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Civic Engagement

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NEWS
September 7, 2010
What a delightful story on the students at Rayner Browne meeting with city officials! ("Students give city's leaders and earful," Sept. 7) They had done their research, they knew what they needed in their community, they had written, and they talked well and clearly about their needs. Good for them! I hope this is the beginning of a lifetime of civic engagement. Their community and country need citizens like them. Katharine W. Rylaarsdam, Baltimore
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NEWS
By Kaylesh Ramu and David Hoffman | September 4, 2012
Given the rancorous tone of current public debate and the gridlock in government, college students are understandably skeptical about politics and public life. Our polarized legislators seem unable to discuss issues with civility, and policy only seems to be made when one party has a supermajority and compromise is unnecessary. This pessimistic view may be the received wisdom, but we see reasons for hope on many college campuses. At the University of Maryland, Baltimore County, students are helping lead the way to a new kind of politics that bridges difference and strengthens communities.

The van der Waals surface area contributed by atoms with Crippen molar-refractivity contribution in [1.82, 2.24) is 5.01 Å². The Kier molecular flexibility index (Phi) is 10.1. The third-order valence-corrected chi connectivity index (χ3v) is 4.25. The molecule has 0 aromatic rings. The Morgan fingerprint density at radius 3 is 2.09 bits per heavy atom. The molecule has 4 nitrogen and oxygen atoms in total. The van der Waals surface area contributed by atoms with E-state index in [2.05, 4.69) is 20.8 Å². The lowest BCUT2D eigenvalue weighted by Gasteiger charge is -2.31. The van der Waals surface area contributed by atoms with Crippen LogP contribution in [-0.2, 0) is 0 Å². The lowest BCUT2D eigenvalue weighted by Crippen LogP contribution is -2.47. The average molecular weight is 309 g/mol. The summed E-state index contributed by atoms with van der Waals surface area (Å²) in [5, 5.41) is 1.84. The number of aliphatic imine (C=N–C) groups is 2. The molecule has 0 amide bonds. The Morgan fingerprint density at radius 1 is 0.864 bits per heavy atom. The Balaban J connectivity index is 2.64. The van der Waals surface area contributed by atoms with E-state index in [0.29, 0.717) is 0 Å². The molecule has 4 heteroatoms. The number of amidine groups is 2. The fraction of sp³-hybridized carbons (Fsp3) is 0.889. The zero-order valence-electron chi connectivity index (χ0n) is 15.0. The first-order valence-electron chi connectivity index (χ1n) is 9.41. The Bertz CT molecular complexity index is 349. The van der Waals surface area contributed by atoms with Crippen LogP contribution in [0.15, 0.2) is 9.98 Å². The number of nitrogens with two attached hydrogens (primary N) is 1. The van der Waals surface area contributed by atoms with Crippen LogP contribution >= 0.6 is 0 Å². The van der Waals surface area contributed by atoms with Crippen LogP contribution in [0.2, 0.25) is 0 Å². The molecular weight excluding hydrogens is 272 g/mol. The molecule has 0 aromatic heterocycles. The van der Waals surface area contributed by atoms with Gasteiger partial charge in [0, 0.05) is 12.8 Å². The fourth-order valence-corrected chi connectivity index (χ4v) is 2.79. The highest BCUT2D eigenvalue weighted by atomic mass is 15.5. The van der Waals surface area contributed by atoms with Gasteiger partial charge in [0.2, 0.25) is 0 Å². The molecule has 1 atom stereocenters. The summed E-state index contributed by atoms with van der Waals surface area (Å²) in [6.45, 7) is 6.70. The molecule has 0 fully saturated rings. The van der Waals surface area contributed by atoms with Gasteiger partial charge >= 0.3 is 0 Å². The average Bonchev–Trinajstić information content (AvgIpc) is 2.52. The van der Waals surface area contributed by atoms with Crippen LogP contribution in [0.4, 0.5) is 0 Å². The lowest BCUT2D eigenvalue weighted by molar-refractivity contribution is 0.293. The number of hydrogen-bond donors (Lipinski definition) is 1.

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EXPLORE
June 23, 2011
When asked what they enjoyed most about living or working in Howard County, the three aspects mentioned most were: Location/proximity/convenience 2. Education 3. Neighbors/sense of community The three aspects mentioned least were: Arts/cultural events 2.Recreation/activities 3. Civic engagement Source: Columbia Foundation
NEWS
Erica L. Green | July 6, 2012
Baltimore was recently named an "All American City," an honor recognized by the National Civic League, for its strides in increasing the number of low-income students reading at grade level. The city was among 14 awardees out of 100 entries, earning its recognition for its plan to ensure  students are reading at grade level by the third grade--a pivotal point for literacy development.  According to a release, Baltimore's plan was submitted by The Baltimore Campaign for Grade-Level Reading - a community coalition that includes the Family League of Baltimore City, the Association of Baltimore Area Grantmakers, Baltimore City Public Schools and MayorStephanie Rawlings-Blake's office.
NEWS
May 22, 1995